Lizard Brain is a shared blog about Science Fiction and Fantasy from Daniel Abraham and Ty Franck.

Toronto Diary Day Twenty Four

by Ty Franck

So I want to talk about props today, and I wanted to share a picture, and then when it came time to take it, I found I had conflicts.

So, short story long…

Turns out it’s hard to make a TV show where nearly everything that appears on screen has to be built from scratch. I mean, think about that. For most TV shows, the props department buys almost everything they need, and builds very little. You make a modern day family drama, you can buy all the furniture and clothes and cars and bicycles and TV remotes and toothbrushes right off a shelf somewhere.

Making a Science Fiction show set a couple hundred years in the future, and suddenly even a thing that cuts hair gets a lengthy discussion and a custom build. What DO hair cutting thingies look like in three hundred years? Or, more properly, what can we get away with saying a hair cutting thingy looks like in three hundred years? Or a toothbrush? Or a shower head?

These are not trivial problems in the world of our show, and that’s where Jim Murray and his amazing prop department come in. They buy, modify, or make from scratch nearly everything you see on screen that an actor carries around. They’ve made tools, grooming appliances, hand terminals for three different factions, a few nuclear bombs, and a virtual trunkload of firearms.

This topic is one my mind, because for an important scene we shot today, we had a character drop a weapon off a ten foot platform. It then came up, “we should probably not drop that, that’s a 4000 dollar prop.” You read that right. 4000 bucks for a gun that doesn’t even shoot. How is that possible?! I could by ten REAL guns for that much money.

Well, I’ll tell you how it’s possible. This gun is a thing that has never existed before. It is an entirely original creation, custom designed and then cut from actual metal. It’s a freaking work of art and absolutely one of a kind. So, yeah, maybe don’t toss it off the balcony just yet. For that, we had a custom copy of the gun made out of hard rubber. Looks almost exactly the same on film, doesn’t cost four grand to break it.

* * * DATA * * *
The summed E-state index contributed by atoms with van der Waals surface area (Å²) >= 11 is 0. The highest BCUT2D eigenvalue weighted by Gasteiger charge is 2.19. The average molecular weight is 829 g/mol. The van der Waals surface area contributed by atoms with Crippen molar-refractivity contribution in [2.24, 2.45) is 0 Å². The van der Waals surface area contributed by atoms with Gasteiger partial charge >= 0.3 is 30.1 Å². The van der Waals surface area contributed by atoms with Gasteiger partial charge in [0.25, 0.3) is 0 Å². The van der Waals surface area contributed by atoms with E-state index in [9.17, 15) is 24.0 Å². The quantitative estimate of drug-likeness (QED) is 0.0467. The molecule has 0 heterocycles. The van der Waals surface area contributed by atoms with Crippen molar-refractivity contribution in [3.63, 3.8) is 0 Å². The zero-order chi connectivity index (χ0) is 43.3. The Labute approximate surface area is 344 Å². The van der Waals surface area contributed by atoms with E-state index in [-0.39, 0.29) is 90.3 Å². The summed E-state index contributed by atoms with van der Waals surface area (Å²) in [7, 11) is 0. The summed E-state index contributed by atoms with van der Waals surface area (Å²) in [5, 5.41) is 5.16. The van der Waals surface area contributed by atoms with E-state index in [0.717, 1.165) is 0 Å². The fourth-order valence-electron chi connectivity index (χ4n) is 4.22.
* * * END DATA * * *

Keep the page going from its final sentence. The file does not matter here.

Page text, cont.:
So the props department are kind of like wizards. We make shit up, they cast some dark sorcery and make it real.

But that brings me to my quandary. See, the props department needed to make a purple heart for a Martian Marine. And they created a beautiful medal, including the cameo of the founder of the Martian Republic on its face. And, because they are extremely awesome, they used my profile for that cameo.

And then, after we used it in the show, they gave it to me. And I mean, this thing is beautiful. I will treasure it as a prop forever.

But when I went to take a picture of it and post it, I got this weird feeling. My uncle served in Korea, and was severely wounded at the battle of the Chosun Reservoir, where a lot of US military folks died or were wounded. He came home 90% disabled, and with a purple heart on his uniform. That’s not something I take lightly.

So even though I love this prop, and will treasure it always, I just can’t take a picture of it and post if to the internet like a gag. Not sure if everyone will understand, but it’s just a thing I’m feeling right now.

6 Responses »

  1. I appreciate your decision to keep it private. When a political candidate makes light of how “easy” it is to obtain a Purple Heart, I respect someone else actually being thoughtful. Thank you.

  2. Mr. Abraham,

    Hello! I am trying to find contact information from you, is there an email/ media contact that you have for requests or contact?



  3. Shucks, I can get a genuine 11th Doctor sonic screwdriver for “only” about $1000. Maybe it would be cheaper to use Rubbertoe Replicas for your props (though I suspect the first one they made cost more than $1000 :-).

  4. Yup, I reckon that’s the right decision to make.

    We’ll see it in the show, and that’s enough for us fans.

  5. Ty…it was my pleasure.
    I love being part of the Expanse family.
    It’s an amazing show to work on.
    Thank you for your kind works.